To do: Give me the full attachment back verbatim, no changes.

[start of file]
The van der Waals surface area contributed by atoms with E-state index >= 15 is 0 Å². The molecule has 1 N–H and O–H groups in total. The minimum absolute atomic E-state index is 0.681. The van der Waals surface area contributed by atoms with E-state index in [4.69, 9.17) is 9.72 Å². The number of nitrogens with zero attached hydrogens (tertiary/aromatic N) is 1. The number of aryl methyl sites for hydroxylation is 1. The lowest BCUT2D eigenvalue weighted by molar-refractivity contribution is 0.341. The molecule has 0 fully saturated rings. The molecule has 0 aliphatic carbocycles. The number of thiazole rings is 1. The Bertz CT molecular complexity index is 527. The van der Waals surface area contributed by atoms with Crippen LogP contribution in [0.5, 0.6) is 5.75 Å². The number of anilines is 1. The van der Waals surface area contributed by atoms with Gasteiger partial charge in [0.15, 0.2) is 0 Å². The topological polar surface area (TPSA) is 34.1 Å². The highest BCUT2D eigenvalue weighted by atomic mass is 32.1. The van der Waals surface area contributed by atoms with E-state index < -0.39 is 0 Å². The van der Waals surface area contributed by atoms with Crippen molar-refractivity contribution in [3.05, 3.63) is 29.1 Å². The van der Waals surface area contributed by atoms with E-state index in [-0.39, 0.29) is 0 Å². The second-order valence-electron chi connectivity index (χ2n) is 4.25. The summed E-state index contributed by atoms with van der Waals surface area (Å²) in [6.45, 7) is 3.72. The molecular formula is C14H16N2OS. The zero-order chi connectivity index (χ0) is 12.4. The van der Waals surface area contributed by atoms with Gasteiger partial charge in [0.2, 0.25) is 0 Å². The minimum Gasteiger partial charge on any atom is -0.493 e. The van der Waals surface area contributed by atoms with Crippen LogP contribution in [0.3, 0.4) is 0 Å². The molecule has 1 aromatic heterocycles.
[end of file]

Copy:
The van der Waals surface area contributed by atoms with E-state index >= 15 is 0 Å². The molecule has 1 N–H and O–H groups in total. The minimum absolute atomic E-state index is 0.681. The van der Waals surface area contributed by atoms with E-state index in [4.69, 9.17) is 9.72 Å². The number of nitrogens with zero attached hydrogens (tertiary/aromatic N) is 1. The number of aryl methyl sites for hydroxylation is 1. The lowest BCUT2D eigenvalue weighted by molar-refractivity contribution is 0.341. The molecule has 0 fully saturated rings. The molecule has 0 aliphatic carbocycles. The number of thiazole rings is 1. The Bertz CT molecular complexity index is 527. The van der Waals surface area contributed by atoms with Crippen LogP contribution in [0.5, 0.6) is 5.75 Å². The number of anilines is 1. The van der Waals surface area contributed by atoms with Gasteiger partial charge in [0.15, 0.2) is 0 Å². The topological polar surface area (TPSA) is 34.1 Å². The highest BCUT2D eigenvalue weighted by atomic mass is 32.1. The van der Waals surface area contributed by atoms with E-state index < -0.39 is 0 Å². The van der Waals surface area contributed by atoms with Crippen molar-refractivity contribution in [3.05, 3.63) is 29.1 Å². The van der Waals surface area contributed by atoms with E-state index in [-0.39, 0.29) is 0 Å². The second-order valence-electron chi connectivity index (χ2n) is 4.25. The summed E-state index contributed by atoms with van der Waals surface area (Å²) in [6.45, 7) is 3.72. The molecular formula is C14H16N2OS. The zero-order chi connectivity index (χ0) is 12.4. The van der Waals surface area contributed by atoms with Gasteiger partial charge in [0.2, 0.25) is 0 Å². The minimum Gasteiger partial charge on any atom is -0.493 e. The van der Waals surface area contributed by atoms with Crippen LogP contribution in [0.3, 0.4) is 0 Å². The molecule has 1 aromatic heterocycles.